A fountain was installed in 1481, and is ranked among the most beautiful in the region. It represents the patron saint of infantry, Saint Maurice, at the top of a column. He is surrounded by figures of fighters. Saint Maurice, also known as St.Morris or St.Mauritius, is one of the patrons of the French, American and Swiss infantry in addition to the alpine hunters. The original version of Konrad Lux’s work is protected in a museum. The one present in the public square has been adjusted a few times and has lost a little color over the years. It is believed that the Weinmarkt fountain is not the first water source in this place.
It was only around the middle of the 16th century that this meeting place was converted into a wine market. One of the frescoes in the square shows a religious scene of the first miracle attributed to Jesus, the one where he transformed water into wine. This is an interpretation of the Feast at Cana.
Other colorful facades surround the square, including the Pfyffe-Cloos house (at 5) may still contain historical interior features. The buildings also have oriel windows that give other dimensions to the neighborhood. At 4 Weinmarkt was the Müllersche Apotheke pharmacy which dates back to 1530. The frescoes are linked to medicine. Weber’s World (at 20) is in this square and is associated with Lucerne’s first and oldest knife shops.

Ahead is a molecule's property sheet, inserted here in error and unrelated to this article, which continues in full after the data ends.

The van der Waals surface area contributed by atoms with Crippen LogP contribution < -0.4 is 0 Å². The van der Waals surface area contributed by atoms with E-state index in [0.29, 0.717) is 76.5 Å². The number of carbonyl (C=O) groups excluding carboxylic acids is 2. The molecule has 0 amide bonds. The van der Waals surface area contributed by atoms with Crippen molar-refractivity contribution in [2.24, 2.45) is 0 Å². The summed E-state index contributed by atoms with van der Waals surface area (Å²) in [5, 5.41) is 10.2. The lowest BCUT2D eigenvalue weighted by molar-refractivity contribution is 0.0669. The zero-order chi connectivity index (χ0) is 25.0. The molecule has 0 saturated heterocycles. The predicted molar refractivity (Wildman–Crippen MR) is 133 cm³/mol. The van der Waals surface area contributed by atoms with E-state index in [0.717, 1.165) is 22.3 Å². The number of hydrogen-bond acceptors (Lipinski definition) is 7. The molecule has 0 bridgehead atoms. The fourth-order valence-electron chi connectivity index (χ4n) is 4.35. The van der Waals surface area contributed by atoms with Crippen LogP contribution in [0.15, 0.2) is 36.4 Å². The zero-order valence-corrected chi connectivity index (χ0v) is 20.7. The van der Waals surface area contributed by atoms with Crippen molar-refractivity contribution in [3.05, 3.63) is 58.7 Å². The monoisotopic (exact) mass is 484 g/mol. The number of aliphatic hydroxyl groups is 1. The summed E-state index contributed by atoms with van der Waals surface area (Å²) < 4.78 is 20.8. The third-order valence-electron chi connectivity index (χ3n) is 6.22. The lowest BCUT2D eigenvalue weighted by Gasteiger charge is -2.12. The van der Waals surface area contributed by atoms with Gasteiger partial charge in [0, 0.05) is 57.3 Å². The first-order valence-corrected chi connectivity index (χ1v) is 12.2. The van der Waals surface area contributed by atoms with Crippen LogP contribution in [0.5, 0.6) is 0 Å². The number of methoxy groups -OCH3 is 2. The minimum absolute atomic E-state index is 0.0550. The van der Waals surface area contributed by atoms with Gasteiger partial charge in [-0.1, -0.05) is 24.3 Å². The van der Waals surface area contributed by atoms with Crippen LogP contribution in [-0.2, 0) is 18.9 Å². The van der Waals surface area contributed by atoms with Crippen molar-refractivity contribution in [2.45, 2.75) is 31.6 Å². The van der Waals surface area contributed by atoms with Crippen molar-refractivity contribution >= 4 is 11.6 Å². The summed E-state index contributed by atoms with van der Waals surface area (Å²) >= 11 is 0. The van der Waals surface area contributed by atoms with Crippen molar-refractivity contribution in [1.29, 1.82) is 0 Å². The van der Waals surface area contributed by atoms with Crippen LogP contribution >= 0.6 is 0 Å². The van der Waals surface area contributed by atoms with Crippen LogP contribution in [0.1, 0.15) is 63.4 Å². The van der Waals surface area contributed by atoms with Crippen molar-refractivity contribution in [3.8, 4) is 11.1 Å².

Hotel des Balances is considered part of this square. This building has been there since the beginning of the 12th century. In its early days, it was a town hall before being moved to other locations and before be transferred at the Kornmarket in the early 17th century. The building remained a gathering place, and, in 1807, was transformed into an inn.
It is interesting to know that the town hall also served as a place of justice. Pubic sentences were announced from a balcony which has since been dismantled.
Butchers’ Arch (Metzgerbogli) (in Weinmarkt)
Don’t miss this little hidden treasure that takes us back in time. In 1458, several cooperatives built their buildings around popular markets. On the Weinmarkt a passage via a tunnel allows direct access to the river. The fire of 1833 destroyed a good part of the buildings but the walls of the tunnel were preserved. You can see these ruins in the arch opening at 6 Weinmarkt or the Zunfthaus zur Metzgern.
Hotel des Balances (in Weinmarkt)
The Hotel des Balances attracts attention with its façade which shows superb frescoes in this square surrounded by historic buildings dating from the 12th century. Without realizing it, the Inn, as well as the restaurant terrace, also run along the river. On the other side of the Weinmarkt is a breathtaking view of the Chapel Bridge, the Jesuit Church and the Mount Pilatus.
The town hall and courthouse have been converted into a hotel since 1836. Its original designation, Hotel Waage, still appears on the facade of the building.
The 56 room hotel provides comfortable, peaceful, restful and modern accommodations in a place where very strong emotions, feelings and judicial activities of medieval times would probably frighten many of us. In the square in front of the hotel, Weinmarkt, is the Linden Tree, associated with justice and the bench named The Bench of Penalties lets us believe in many public sanctions.
Balances is French for scales. Scales are often associated with justice thus referencing the origin of the construction of this building, the courthouse.